Photo gallery MLK Symposium: Seeing Martin Luther King Jr. for what he truly stood for
If you did not know Nikole Hannah-Jones prior to the MLK Symposium, you should know her now.
The Pulitzer Prize-winning creator of The 1619 Project did not mince words as she presented “the real Martin Luther King Jr.” and his teachings alongside social justice issues prominent today. Students, faculty, staff and community members gathered at Shannon Hall in the Wisconsin Union Theater while others watched online.
Hannah-Jones shared a fuller picture of Dr. King, bringing forth a litany of his teachings beyond the well-known “I Have a Dream” speech. Her focus on King’s true legacy revealed how much he had referenced the year 1619 —the year the first enslaved Africans were brought to North America — in his remarks.
Every step forward comes with backlash, Hannah-Jones said, pointing to today’s Black Lives Matter Movement and the fight to keep in schools the parts of American history that have influenced societal structures or the struggle to attain fair voting rights. She shared part of King’s “Letter from Birmingham Jail” and explained how he held his toughest criticism for the white moderate. “There is no neutrality,” she said, “you have to pick a side.”
The annual MLK Symposium is hosted by Student Affairs and the Division of Diversity, Equity, and Educational Achievement (DDEEA). The event features a high-profile speaker who is invited to connect their work and experiences to the life and legacy of Dr. Martin Luther King Jr. This year’s event concluded with a Q&A facilitated by UW–Madison journalism and political science student Tamia Fowlkes.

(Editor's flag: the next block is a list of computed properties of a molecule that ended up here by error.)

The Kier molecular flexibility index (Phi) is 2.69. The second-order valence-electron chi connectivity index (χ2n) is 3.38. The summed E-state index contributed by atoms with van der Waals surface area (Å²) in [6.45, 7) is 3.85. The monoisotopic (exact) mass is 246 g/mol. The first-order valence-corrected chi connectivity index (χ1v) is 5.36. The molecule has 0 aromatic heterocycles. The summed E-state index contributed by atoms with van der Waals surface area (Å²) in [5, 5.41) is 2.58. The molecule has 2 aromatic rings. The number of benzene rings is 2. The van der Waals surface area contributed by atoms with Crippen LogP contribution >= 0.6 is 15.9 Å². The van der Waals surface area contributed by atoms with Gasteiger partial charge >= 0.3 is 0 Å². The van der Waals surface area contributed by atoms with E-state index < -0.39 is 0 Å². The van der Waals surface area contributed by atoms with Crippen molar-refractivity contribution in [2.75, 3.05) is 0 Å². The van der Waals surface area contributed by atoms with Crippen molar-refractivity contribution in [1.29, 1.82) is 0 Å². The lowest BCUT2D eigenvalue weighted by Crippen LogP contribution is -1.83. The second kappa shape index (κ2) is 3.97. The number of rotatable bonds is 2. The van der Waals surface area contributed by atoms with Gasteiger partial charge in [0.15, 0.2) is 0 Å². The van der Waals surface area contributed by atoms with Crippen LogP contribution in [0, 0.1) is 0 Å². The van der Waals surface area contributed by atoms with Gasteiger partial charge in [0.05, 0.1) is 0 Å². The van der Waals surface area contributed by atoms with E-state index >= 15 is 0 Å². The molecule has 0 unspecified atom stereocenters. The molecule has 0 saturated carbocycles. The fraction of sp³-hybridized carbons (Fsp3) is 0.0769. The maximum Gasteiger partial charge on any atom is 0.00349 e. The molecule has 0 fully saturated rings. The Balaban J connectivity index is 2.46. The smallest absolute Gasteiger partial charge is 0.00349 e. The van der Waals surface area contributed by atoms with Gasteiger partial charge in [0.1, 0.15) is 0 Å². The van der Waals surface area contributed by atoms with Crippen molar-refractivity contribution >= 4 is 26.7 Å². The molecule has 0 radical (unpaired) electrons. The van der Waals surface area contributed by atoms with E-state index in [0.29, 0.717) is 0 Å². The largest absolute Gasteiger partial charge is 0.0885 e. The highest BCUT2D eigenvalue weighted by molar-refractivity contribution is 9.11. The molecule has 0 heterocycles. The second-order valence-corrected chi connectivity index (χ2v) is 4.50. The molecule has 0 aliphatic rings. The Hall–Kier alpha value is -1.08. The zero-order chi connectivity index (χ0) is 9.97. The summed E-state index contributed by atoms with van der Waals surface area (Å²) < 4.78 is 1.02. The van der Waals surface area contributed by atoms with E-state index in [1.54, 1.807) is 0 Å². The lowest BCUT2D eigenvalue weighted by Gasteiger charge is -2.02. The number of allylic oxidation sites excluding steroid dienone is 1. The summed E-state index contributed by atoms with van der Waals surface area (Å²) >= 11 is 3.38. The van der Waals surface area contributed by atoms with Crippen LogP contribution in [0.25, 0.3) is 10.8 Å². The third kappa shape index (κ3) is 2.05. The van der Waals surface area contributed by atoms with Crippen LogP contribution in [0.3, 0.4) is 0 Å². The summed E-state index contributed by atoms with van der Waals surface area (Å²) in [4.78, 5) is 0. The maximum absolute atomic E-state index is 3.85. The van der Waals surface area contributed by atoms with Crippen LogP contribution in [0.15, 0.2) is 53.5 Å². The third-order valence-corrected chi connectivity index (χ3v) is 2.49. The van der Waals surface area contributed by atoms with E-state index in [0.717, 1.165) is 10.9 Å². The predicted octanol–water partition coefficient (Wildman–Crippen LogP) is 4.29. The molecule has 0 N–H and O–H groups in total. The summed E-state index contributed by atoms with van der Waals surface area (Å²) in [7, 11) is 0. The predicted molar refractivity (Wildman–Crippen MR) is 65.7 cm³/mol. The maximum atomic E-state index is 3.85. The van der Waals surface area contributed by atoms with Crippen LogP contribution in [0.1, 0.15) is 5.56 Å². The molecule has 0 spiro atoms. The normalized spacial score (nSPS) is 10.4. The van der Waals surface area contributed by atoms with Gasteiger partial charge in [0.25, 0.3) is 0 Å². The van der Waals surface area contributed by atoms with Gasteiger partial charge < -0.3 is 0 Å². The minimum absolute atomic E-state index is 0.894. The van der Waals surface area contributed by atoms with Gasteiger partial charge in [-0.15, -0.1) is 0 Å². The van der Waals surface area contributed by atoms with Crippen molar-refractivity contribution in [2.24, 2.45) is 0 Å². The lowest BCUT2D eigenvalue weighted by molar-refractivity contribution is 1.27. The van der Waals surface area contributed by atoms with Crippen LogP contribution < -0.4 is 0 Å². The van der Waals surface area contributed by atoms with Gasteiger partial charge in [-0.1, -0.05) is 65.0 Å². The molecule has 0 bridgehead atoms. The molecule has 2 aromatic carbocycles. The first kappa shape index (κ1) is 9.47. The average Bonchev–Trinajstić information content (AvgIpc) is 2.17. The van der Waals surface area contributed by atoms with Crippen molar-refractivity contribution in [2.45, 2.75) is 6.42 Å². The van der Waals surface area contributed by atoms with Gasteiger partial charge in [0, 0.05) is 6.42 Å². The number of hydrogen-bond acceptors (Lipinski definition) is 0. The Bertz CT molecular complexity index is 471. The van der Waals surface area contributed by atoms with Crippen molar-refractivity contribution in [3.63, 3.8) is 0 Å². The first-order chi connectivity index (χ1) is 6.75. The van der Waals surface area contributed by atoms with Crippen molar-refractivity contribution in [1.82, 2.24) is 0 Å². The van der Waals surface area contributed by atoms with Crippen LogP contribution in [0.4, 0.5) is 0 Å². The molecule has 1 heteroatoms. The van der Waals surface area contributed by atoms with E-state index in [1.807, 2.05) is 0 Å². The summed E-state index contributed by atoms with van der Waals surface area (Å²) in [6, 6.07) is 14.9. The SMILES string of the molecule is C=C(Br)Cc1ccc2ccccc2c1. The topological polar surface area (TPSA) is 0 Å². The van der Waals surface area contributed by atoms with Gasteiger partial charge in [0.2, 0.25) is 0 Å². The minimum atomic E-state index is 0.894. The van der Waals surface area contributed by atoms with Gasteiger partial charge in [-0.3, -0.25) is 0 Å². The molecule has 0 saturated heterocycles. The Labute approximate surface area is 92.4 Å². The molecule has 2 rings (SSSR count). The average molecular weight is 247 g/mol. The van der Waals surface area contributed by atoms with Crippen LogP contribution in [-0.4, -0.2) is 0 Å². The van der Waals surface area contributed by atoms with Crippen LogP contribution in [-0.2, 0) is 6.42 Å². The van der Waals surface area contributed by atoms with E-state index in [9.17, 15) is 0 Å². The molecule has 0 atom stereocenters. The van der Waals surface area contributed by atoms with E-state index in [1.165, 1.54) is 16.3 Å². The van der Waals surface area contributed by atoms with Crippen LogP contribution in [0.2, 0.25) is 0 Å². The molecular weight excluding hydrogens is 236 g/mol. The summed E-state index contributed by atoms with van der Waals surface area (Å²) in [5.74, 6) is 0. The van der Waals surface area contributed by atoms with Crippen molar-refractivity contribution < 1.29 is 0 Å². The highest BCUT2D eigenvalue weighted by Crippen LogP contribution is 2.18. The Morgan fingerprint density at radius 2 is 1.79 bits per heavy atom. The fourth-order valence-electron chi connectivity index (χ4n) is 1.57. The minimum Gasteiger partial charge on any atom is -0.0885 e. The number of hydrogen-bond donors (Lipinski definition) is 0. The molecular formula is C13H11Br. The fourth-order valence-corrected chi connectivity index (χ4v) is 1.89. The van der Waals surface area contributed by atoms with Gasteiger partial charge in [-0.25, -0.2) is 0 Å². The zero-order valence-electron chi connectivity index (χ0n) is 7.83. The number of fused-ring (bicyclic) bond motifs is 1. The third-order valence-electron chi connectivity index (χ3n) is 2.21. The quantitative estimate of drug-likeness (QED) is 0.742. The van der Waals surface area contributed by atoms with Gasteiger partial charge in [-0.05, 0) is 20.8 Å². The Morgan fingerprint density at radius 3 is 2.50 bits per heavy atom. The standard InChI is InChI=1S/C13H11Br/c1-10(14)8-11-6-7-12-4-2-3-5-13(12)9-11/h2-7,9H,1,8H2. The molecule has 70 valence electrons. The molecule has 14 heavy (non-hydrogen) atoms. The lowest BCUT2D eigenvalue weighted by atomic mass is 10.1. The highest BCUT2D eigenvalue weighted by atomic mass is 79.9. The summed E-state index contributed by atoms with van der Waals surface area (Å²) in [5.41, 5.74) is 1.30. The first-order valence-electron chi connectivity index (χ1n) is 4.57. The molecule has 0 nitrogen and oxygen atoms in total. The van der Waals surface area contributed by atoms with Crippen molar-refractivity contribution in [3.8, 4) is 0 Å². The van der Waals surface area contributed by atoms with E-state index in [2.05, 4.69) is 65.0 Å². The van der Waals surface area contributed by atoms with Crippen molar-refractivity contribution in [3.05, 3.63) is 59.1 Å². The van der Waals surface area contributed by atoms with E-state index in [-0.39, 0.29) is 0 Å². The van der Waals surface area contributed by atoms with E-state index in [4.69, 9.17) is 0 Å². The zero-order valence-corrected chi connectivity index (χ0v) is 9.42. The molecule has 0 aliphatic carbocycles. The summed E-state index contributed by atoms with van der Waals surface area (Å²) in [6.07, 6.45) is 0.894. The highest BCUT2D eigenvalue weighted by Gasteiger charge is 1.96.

Keyboardist Leotha Stanley and vocalist Keiva Aranda perform "Lift Every Voice and Sing" — often referred to as the Black national anthem — before Nikole Hannah-Jones speaks.
LaVar Charleston, UW–Madison deputy vice chancellor and chief diversity officer, welcomes Hannah-Jones to the Wisconsin Union Theater.
Hannah-Jones said commemorating Martin Luther King Jr. must entail action, not just words. "Dr. King did not sit around and hope for a better day. He determined to bring that day about."
An in-person audience of nearly 350 people in Shannon Hall, along with more than 2,500 virtual viewers of the livestream, heard Hannah-Jones speak.
People often invoke King without knowing much about what he truly said or stood for, Hannah-Jones said. “The real Martin Luther King Jr. called for mass redistribution of wealth and the transfer of military spending to programs to uplift the poor."
During a Q&A moderated by UW–Madison senior Tamia Fowlkes. Hannah-Jones said, “1776 doesn't actually tell you what you most need to know about this country — that so much of our defining tensions, so much of our most vexing problems, so much of our cultural contributions come from 1619, with that decision to purchase that first group of Angolans.”
Hannah-Jones autographs copies of the book "The 1619 Project," based on her Pulitzer Prize-winning work for the New York Times.
Nikole Hannah-Jones and UW–Madison Chancellor Rebecca Blank wait for guests to arrive at a private reception in Tripp Hall.
Hannah-Jones, who has spent her career investigating and reporting on racial inequality and injustice, visits with guests at the reception.
Hannah-Jones talks with Gabe Javier, UW–Madison associate vice chancellor for student affairs.
Hannah-Jones' visit to UW–Madison included a meeting with student journalists in the Memorial Union. Representatives of The Black Voice and The Daily Cardinal attended. “You don’t get into journalism to make powerful people comfortable,” she told them.